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Home / The Legal Process for Financial Fraud Cases in California

The Legal Process for Financial Fraud Cases in California

Financial fraud cases are complex legal matters that can have serious consequences for those involved. Courtroom proceedings are complicated, and even getting to that stage involves multiple critical stages, with the assistance of a criminal defense attorney crucial every step of the way. At The Law Offices of Stanley L. Friedman, we specialize in defending clients against financial fraud charges in Los Angeles and throughout California. This article provides a detailed, step-by-step guide to how financial fraud cases are prosecuted in California. If you are facing charges or under investigation for financial fraud, contact The Law Offices of Stanley L. Friedman for immediate assistance from a skilled and experienced Los Angeles white-collar criminal defense lawyer.

1. Investigation


The legal process for prosecuting financial fraud typically begins with an investigation. Investigations can be initiated by various agencies, including the Federal Bureau of Investigation (FBI), the Securities and Exchange Commission (SEC), or state law enforcement agencies. These investigations often start based on tips, suspicious activity reports, audits, or routine regulatory checks.

Evidence Gathering

Investigators collect evidence through methods such as surveillance, reviewing financial records, interviewing witnesses, and executing search warrants. The goal is to gather sufficient evidence to establish probable cause that a crime has been committed.

2. Indictment and Charges

Grand Jury

If the evidence is compelling, prosecutors may present the case to a grand jury. The grand jury reviews the evidence and decides whether there is enough to formally charge the individual with a crime. This process is known as an indictment.

Filing Charges

Once an indictment is obtained, formal charges are filed. The accused is then notified of the charges and may be arrested or summoned to appear in court.

3. Arraignment

Initial Appearance

Typically the first court appearance is an arraignment. During this hearing, the accused is formally read the charges and asked to enter a plea (guilty, not guilty, or no contest). The judge may also address bail and set conditions for release if applicable.

Bail Hearing

In financial fraud cases, bail may be set based on the severity of the charges, the defendant’s criminal history, and the risk of flight. The defense attorney can argue for lower bail or for the defendant to be released on their own recognizance.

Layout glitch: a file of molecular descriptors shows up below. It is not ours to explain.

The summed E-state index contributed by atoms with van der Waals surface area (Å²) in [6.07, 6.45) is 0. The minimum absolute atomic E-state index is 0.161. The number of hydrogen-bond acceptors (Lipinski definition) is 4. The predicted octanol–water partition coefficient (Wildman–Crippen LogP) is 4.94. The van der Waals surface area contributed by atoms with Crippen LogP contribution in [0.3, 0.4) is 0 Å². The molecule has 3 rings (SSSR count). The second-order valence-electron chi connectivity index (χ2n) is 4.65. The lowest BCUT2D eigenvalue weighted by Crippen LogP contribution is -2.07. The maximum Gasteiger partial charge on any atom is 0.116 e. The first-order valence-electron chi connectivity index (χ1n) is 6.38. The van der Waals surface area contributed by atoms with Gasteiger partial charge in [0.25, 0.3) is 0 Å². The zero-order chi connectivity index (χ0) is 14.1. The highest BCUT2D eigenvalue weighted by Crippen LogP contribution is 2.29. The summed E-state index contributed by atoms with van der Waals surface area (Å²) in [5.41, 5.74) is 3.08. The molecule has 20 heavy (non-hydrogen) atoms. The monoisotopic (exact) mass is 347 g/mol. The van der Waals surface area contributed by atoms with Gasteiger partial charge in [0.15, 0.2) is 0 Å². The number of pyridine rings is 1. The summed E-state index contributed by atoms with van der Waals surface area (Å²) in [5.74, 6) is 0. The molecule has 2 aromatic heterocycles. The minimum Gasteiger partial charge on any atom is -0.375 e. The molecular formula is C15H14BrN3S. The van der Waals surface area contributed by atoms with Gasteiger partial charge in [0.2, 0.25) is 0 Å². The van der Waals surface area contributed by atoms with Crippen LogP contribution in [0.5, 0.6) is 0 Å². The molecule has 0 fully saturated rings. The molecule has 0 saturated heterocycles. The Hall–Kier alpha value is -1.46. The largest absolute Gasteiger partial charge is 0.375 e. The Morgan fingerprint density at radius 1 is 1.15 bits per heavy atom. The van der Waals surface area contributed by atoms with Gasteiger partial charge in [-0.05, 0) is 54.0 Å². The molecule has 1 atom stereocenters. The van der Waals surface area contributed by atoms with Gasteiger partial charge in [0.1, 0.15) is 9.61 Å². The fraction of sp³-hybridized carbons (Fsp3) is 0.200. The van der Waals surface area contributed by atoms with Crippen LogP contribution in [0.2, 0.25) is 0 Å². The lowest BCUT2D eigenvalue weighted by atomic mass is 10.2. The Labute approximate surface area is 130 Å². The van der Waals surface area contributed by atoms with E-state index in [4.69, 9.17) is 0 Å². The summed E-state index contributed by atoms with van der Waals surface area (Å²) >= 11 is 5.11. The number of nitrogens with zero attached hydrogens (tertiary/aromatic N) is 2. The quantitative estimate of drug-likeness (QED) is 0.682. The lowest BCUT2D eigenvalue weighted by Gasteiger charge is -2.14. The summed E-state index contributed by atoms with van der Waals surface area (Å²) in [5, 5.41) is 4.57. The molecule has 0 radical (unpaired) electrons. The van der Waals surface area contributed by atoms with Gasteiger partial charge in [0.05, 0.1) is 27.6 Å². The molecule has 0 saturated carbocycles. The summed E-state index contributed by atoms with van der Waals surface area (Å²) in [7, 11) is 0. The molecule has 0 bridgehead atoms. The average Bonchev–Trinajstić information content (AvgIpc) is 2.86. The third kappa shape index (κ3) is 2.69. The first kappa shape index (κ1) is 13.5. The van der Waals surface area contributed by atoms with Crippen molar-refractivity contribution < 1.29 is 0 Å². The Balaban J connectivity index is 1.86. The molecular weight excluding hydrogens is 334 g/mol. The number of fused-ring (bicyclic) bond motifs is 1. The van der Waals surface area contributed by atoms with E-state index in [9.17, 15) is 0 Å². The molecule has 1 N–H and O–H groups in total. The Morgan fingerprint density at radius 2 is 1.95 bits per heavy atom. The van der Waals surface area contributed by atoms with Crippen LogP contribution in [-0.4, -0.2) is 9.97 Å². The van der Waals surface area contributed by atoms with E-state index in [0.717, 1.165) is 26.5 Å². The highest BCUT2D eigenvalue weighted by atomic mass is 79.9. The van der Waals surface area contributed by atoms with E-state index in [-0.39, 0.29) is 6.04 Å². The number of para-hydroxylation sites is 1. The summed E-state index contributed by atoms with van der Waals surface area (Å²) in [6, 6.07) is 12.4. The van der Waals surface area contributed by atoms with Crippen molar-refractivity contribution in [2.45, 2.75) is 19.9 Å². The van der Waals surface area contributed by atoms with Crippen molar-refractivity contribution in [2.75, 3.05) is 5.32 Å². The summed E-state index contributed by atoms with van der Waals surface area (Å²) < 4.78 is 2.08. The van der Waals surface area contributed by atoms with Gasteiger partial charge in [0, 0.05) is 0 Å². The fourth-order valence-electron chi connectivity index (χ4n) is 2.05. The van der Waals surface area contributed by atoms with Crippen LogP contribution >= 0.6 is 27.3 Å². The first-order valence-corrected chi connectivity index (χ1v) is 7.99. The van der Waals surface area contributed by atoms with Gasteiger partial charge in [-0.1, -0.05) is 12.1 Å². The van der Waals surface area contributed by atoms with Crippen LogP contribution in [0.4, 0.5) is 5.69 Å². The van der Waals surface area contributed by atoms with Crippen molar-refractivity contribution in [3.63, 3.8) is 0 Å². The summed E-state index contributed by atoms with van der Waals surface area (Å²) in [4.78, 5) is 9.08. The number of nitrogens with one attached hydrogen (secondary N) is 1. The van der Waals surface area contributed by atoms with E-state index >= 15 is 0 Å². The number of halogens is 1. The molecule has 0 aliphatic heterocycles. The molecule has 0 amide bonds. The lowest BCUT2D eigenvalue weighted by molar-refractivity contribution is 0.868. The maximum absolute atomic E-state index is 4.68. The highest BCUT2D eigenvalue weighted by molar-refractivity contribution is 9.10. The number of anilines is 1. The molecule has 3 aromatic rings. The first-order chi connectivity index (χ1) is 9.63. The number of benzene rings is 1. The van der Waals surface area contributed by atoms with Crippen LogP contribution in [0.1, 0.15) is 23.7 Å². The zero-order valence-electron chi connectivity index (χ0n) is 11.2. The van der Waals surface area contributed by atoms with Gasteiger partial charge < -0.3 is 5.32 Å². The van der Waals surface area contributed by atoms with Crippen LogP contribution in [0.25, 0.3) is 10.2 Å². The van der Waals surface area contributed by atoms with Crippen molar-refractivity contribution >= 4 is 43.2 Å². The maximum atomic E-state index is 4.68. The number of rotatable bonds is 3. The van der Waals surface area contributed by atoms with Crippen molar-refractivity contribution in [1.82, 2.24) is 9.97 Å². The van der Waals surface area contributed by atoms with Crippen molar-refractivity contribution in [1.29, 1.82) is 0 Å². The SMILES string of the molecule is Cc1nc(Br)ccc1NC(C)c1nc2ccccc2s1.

4. Pre-Trial Proceedings


During the pre-trial phase, both the prosecution and defense engage in discovery, where they exchange evidence and information related to the case. This includes witness lists, documents, and other relevant materials.


Pre-trial motions may be filed by the defense to challenge the admissibility of evidence, dismiss charges, or address other legal issues. Common motions in financial fraud cases include motions to suppress evidence obtained through illegal searches or motions to dismiss based on violation of constitutional rights.

Plea Bargaining

In many cases, the prosecution and defense may engage in plea bargaining. This involves negotiating a plea agreement where the defendant agrees to plead guilty to lesser charges in exchange for a reduced sentence or other concessions. Plea agreements can help avoid the uncertainties of a trial.

5. Trial

Jury Selection

If the case goes to trial, the first step is jury selection. Both the prosecution and defense have the opportunity to question potential jurors to ensure a fair and impartial jury is chosen.

Opening Statements

Once the jury is selected, both sides present their opening statements, outlining the evidence and arguments they will present during the trial.

Presentation of Evidence

The prosecution presents its case first, calling witnesses and presenting evidence to support the charges. The defense then has the opportunity to cross-examine witnesses and present its own evidence and witnesses.

Closing Arguments

After all evidence has been presented, both sides make their closing arguments, summarizing their cases and attempting to persuade the jury to deliver a verdict in their favor.

Jury Deliberation and Verdict

The jury deliberates in private to reach a verdict. They must determine whether the prosecution has proven the defendant’s guilt beyond a reasonable doubt. The verdict can be guilty, not guilty, or, in some cases, a hung jury (where the jury cannot reach a unanimous decision).

6. Sentencing

Sentencing Hearing

If the defendant is found guilty, a sentencing hearing is scheduled. During this hearing, both the prosecution and defense can present evidence and arguments regarding the appropriate sentence.

Factors Influencing Sentencing

The judge considers various factors when determining the sentence, including the severity of the crime, the defendant’s criminal history, the impact on victims, and any mitigating or aggravating circumstances.

Possible Sentences

Sentences for financial fraud can range from probation and fines to significant prison time, depending on the specifics of the case and the charges.

Contact The Law Offices of Stanley L. Friedman for Defense Against Financial Fraud Charges in Los Angeles

Successfully navigating the legal process for financial fraud cases in California requires strategic advice and skilled legal representation at each step. At The Law Offices of Stanley L. Friedman, we are dedicated to providing expert defense for individuals facing these serious charges. If you or a loved one is involved in a financial fraud case, call 310-598-2000 to discuss your legal options and defense strategies.

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